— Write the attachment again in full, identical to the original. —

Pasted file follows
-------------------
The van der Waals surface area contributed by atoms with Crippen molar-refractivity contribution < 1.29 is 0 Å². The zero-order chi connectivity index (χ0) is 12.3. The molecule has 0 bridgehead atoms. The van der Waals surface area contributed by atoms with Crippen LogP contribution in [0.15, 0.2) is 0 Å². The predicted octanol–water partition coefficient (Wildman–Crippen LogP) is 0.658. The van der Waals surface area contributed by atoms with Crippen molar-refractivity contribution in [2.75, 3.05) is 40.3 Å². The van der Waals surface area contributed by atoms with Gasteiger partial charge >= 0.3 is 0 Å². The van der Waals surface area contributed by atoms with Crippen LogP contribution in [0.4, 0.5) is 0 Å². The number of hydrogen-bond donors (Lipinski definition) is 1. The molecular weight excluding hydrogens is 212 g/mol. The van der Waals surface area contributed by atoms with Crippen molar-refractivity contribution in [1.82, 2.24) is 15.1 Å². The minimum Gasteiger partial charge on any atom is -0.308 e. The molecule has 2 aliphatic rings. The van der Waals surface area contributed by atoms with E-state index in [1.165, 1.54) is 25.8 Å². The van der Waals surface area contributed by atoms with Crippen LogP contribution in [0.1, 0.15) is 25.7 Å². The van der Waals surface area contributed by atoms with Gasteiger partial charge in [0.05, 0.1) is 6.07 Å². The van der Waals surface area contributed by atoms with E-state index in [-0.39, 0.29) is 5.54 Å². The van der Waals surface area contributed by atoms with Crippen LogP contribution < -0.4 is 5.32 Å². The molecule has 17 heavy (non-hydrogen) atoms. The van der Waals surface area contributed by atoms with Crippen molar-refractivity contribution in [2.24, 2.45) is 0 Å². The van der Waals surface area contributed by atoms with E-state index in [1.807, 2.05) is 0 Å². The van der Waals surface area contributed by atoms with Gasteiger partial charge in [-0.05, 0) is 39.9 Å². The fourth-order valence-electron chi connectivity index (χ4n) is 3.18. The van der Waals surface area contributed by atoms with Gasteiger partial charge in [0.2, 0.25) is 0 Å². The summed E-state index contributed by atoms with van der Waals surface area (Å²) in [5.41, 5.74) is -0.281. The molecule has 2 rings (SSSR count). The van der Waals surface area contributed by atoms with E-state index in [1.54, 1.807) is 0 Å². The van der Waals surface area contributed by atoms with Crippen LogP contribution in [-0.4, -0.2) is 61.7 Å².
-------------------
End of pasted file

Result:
The van der Waals surface area contributed by atoms with Crippen molar-refractivity contribution < 1.29 is 0 Å². The zero-order chi connectivity index (χ0) is 12.3. The molecule has 0 bridgehead atoms. The van der Waals surface area contributed by atoms with Crippen LogP contribution in [0.15, 0.2) is 0 Å². The predicted octanol–water partition coefficient (Wildman–Crippen LogP) is 0.658. The van der Waals surface area contributed by atoms with Crippen molar-refractivity contribution in [2.75, 3.05) is 40.3 Å². The van der Waals surface area contributed by atoms with Gasteiger partial charge >= 0.3 is 0 Å². The van der Waals surface area contributed by atoms with Crippen LogP contribution in [0.4, 0.5) is 0 Å². The number of hydrogen-bond donors (Lipinski definition) is 1. The molecular weight excluding hydrogens is 212 g/mol. The van der Waals surface area contributed by atoms with Crippen molar-refractivity contribution in [1.82, 2.24) is 15.1 Å². The minimum Gasteiger partial charge on any atom is -0.308 e. The molecule has 2 aliphatic rings. The van der Waals surface area contributed by atoms with E-state index in [1.165, 1.54) is 25.8 Å². The van der Waals surface area contributed by atoms with Crippen LogP contribution in [0.1, 0.15) is 25.7 Å². The van der Waals surface area contributed by atoms with Gasteiger partial charge in [0.05, 0.1) is 6.07 Å². The van der Waals surface area contributed by atoms with E-state index in [-0.39, 0.29) is 5.54 Å². The van der Waals surface area contributed by atoms with Crippen LogP contribution < -0.4 is 5.32 Å². The molecule has 17 heavy (non-hydrogen) atoms. The van der Waals surface area contributed by atoms with Crippen molar-refractivity contribution in [2.24, 2.45) is 0 Å². The van der Waals surface area contributed by atoms with E-state index in [1.807, 2.05) is 0 Å². The van der Waals surface area contributed by atoms with Gasteiger partial charge in [-0.05, 0) is 39.9 Å². The fourth-order valence-electron chi connectivity index (χ4n) is 3.18. The van der Waals surface area contributed by atoms with Gasteiger partial charge in [0.2, 0.25) is 0 Å². The summed E-state index contributed by atoms with van der Waals surface area (Å²) in [5.41, 5.74) is -0.281. The molecule has 2 rings (SSSR count). The van der Waals surface area contributed by atoms with E-state index in [1.54, 1.807) is 0 Å². The van der Waals surface area contributed by atoms with Crippen LogP contribution in [-0.4, -0.2) is 61.7 Å².